Urban music has experienced an explosion in Argentina. The country, proud of its national rock and whose popular identity was always linked to cumbia, had never made a place for hip hop in its industry. The foundation stone was laid by this generation, which became popular with improvisational street battles or freestyle. “Everything starts there, That is the particularity that Argentina has over other countries. A good part of the current urban music singers are born in battles”, analyzes Sebastian Munoz, a doctor in Anthropology who studied the incursion of hip hop in the country since the eighties. And he explains: “The people who did rap, fundamentally since the nineties, did not identify with the popular sectors, contrary to what happened in Chile, in Spain, perhaps in Mexico. In Argentina there were figures like Ilya Kuryaki & the Valderramas or the Argentine Hip Hop Union, but they were not very close. Rap was not popular because it did not identify with the people. He was criticized as something gringo ”.
For Munoz, urban music was “in the eye of the storm” of a process of change in the cultural industries towards digitization. Making hip hop was easier than forming a band: with a computer at home, a singer could experiment and record himself. “From 2015 onwards, worldwide, all that music that was made in a self-managed way collided with the reorganization that produced the streaming and the possibility that the industry, the big labels, see a business there”, he says. “The growth was autonomous with respect to the market, it had nothing to do with the industry. Network underground it generated its own market and, due to the numbers it has, it began to be profitable for the labels. Spotify was starting to be super important. Musicians also find that they can start monetizing their songs from there. It is music appropriate to the production rate of an algorithm: one can constantly produce and publish.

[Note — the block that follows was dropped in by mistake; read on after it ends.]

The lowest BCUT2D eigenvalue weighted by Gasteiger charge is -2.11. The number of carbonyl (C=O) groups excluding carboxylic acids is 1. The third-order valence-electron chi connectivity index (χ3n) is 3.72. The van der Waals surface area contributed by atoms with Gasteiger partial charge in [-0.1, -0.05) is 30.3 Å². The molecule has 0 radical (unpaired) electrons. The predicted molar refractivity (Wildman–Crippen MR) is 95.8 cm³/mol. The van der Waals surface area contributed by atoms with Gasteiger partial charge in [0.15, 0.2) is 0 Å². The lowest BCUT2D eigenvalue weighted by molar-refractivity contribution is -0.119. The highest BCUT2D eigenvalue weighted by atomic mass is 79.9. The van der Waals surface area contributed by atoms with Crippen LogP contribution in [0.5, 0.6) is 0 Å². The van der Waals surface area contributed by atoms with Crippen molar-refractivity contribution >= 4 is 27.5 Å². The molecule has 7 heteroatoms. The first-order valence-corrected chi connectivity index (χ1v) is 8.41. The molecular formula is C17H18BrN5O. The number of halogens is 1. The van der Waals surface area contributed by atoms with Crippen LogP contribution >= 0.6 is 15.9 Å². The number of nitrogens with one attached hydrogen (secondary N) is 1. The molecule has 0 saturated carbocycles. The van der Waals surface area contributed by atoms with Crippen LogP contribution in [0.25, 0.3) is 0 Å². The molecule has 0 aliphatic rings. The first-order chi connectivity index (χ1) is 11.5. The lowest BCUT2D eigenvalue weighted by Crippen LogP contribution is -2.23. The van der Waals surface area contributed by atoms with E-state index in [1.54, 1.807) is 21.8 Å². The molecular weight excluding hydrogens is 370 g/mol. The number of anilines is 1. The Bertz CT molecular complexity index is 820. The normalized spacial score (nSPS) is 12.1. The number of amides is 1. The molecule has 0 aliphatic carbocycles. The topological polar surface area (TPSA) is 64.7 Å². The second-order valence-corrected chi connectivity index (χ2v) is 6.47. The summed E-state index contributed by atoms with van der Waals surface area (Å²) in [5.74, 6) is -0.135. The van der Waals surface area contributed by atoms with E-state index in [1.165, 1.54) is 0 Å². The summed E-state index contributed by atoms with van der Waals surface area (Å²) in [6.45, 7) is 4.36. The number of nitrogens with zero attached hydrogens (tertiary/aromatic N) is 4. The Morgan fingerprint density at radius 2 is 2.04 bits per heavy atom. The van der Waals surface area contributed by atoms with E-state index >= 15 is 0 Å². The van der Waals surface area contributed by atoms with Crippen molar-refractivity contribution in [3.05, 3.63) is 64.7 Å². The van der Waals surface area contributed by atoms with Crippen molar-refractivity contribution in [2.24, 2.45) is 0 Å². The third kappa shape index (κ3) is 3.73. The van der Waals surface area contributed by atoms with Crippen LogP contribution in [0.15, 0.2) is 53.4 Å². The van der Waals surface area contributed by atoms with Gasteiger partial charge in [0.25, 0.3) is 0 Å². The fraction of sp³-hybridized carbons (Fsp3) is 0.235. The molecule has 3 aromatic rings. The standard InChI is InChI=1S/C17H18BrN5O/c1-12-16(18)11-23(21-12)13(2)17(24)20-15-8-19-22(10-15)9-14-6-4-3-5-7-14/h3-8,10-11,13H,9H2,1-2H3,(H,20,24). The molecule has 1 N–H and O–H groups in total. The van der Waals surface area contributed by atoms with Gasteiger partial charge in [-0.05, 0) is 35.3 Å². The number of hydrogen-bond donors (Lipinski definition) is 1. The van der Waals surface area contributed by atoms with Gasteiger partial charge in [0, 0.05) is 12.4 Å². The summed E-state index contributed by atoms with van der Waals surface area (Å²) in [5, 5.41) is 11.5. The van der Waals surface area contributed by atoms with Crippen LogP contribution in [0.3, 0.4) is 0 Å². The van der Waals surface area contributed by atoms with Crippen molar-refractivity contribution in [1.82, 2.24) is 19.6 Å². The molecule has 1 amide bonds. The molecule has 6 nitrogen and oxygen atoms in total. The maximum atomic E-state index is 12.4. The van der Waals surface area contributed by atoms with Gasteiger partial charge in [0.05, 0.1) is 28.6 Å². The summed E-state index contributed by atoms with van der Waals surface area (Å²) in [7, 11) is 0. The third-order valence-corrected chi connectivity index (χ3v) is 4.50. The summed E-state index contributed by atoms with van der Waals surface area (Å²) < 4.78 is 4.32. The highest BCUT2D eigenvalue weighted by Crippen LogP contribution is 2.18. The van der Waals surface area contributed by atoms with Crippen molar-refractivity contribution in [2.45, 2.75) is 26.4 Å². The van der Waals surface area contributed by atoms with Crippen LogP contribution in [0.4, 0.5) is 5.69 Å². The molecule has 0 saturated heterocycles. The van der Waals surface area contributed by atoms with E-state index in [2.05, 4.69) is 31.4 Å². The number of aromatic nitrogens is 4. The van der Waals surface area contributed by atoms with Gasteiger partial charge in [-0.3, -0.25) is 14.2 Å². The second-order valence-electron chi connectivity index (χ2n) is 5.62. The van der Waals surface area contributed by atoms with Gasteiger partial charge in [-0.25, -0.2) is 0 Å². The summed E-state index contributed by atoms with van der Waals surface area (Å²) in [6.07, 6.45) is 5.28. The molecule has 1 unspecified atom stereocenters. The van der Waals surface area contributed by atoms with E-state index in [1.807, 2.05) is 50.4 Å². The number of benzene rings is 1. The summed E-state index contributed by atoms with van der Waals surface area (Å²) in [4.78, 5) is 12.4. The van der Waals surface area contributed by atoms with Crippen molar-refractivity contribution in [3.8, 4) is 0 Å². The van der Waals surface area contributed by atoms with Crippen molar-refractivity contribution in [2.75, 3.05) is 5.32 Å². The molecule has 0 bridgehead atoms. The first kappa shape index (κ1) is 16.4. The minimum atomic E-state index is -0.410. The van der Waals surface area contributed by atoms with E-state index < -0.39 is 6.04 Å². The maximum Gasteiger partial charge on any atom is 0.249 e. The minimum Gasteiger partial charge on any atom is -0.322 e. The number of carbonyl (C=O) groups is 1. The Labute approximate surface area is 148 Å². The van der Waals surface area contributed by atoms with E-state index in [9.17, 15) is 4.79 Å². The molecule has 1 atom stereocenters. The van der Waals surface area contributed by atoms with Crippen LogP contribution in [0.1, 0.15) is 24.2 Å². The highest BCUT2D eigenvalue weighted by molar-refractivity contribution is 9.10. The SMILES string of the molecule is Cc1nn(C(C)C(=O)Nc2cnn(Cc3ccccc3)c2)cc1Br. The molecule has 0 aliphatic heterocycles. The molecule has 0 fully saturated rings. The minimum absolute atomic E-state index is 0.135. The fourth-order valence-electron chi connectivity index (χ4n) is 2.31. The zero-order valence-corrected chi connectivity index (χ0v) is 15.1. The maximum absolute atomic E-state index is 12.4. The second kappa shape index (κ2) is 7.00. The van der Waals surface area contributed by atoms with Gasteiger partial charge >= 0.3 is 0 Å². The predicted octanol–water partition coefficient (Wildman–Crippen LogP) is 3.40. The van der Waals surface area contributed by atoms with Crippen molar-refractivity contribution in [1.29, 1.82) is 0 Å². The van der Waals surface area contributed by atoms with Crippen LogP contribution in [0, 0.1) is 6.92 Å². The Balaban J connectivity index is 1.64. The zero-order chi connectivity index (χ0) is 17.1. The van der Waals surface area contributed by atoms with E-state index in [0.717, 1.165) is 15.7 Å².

A friend of Andres Calamaro and praised by Fito Paez, Dillom admits that a lot of national rock was heard at home, but that he “didn’t see the value in it”. “Now I can understand the greatness of these figures and it is an honor,” he points out about the affection he receives from the fathers of the national industry, but does not leave them on the pedestal: “This endorsement is heavy and it helps me a lot because its public He is very critical of my generation, but I think we have a mutual exchange. There are also a lot of people who listen to me, who didn’t grow up with them, and are now interested in their music. They don’t need my validation, obviously, but it’s a way to show them respect.”
This generation of Argentine musicians broke that barrier with rock and eliminated the prejudice that hip hop was music “for gringos.” And he did it hugging the most popular artist from his childhood: Eminem. The movie 8 miles, where the rapper recounts his success through street battles, is a constant reference among the first ragpickers. This lack of prejudice converged with an accelerated digitization, in which the Government also played its role: artists like Neo Pistea, another illustrious resident of Antezana 247, or the rapper L-Gante, one of the exponents of the new Argentine cumbia, produced his first songs on the laptops of the Conectar Igualdad program, which between 2010 and 2015 distributed almost five million computers to public school children throughout the country.
Perhaps the best example of how curiosity and access to technology launched this generation to stardom is in Gonzalo Julian Conde, Bizarrap for the world. Before being the most sought-after music producer of the moment, who takes Nathy Peluso, Residente or Shakira to his home studio, Bizarrap, now 24 years old, was almost a chronicler of street battles. The world knows Bizarrap for his more than 50 studio sessions with the cream of urban music, but teenagers in Argentina still remember his first YouTube channel, now closed, where he prepared the Combos Locos: edited summaries with the best battles, editions with jokes about other not so good ones and some of their first songs.